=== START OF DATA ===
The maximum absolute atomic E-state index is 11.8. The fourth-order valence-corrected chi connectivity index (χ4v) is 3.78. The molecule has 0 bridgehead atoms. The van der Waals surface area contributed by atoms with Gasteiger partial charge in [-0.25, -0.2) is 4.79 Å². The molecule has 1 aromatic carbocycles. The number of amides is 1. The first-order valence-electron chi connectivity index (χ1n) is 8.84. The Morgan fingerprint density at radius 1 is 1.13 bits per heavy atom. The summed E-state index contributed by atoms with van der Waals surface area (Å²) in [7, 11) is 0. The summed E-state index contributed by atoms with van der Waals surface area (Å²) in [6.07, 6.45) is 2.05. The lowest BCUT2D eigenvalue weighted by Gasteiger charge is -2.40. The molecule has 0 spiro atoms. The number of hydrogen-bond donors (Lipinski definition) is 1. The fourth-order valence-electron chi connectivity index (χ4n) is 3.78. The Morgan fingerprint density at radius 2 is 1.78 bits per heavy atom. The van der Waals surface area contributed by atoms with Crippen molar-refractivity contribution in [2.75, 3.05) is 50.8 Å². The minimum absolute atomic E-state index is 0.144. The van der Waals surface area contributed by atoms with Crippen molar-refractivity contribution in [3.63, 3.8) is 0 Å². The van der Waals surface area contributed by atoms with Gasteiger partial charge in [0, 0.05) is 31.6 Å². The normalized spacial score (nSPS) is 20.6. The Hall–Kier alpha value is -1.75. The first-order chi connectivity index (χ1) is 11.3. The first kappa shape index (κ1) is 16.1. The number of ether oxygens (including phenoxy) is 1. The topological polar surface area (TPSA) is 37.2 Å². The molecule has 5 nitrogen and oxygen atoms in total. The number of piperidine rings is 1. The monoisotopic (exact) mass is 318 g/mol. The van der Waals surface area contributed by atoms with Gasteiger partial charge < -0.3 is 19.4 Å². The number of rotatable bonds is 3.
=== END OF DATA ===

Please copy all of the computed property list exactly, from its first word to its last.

The maximum absolute atomic E-state index is 11.8. The fourth-order valence-corrected chi connectivity index (χ4v) is 3.78. The molecule has 0 bridgehead atoms. The van der Waals surface area contributed by atoms with Gasteiger partial charge in [-0.25, -0.2) is 4.79 Å². The molecule has 1 aromatic carbocycles. The number of amides is 1. The first-order valence-electron chi connectivity index (χ1n) is 8.84. The Morgan fingerprint density at radius 1 is 1.13 bits per heavy atom. The summed E-state index contributed by atoms with van der Waals surface area (Å²) in [7, 11) is 0. The summed E-state index contributed by atoms with van der Waals surface area (Å²) in [6.07, 6.45) is 2.05. The lowest BCUT2D eigenvalue weighted by Gasteiger charge is -2.40. The molecule has 0 spiro atoms. The number of hydrogen-bond donors (Lipinski definition) is 1. The fourth-order valence-electron chi connectivity index (χ4n) is 3.78. The Morgan fingerprint density at radius 2 is 1.78 bits per heavy atom. The van der Waals surface area contributed by atoms with Crippen molar-refractivity contribution in [2.75, 3.05) is 50.8 Å². The minimum absolute atomic E-state index is 0.144. The van der Waals surface area contributed by atoms with Crippen molar-refractivity contribution in [3.63, 3.8) is 0 Å². The van der Waals surface area contributed by atoms with Gasteiger partial charge in [0, 0.05) is 31.6 Å². The normalized spacial score (nSPS) is 20.6. The Hall–Kier alpha value is -1.75. The first-order chi connectivity index (χ1) is 11.3. The first kappa shape index (κ1) is 16.1. The number of ether oxygens (including phenoxy) is 1. The topological polar surface area (TPSA) is 37.2 Å². The molecule has 5 nitrogen and oxygen atoms in total. The number of piperidine rings is 1. The monoisotopic (exact) mass is 318 g/mol. The van der Waals surface area contributed by atoms with Gasteiger partial charge < -0.3 is 19.4 Å². The number of rotatable bonds is 3.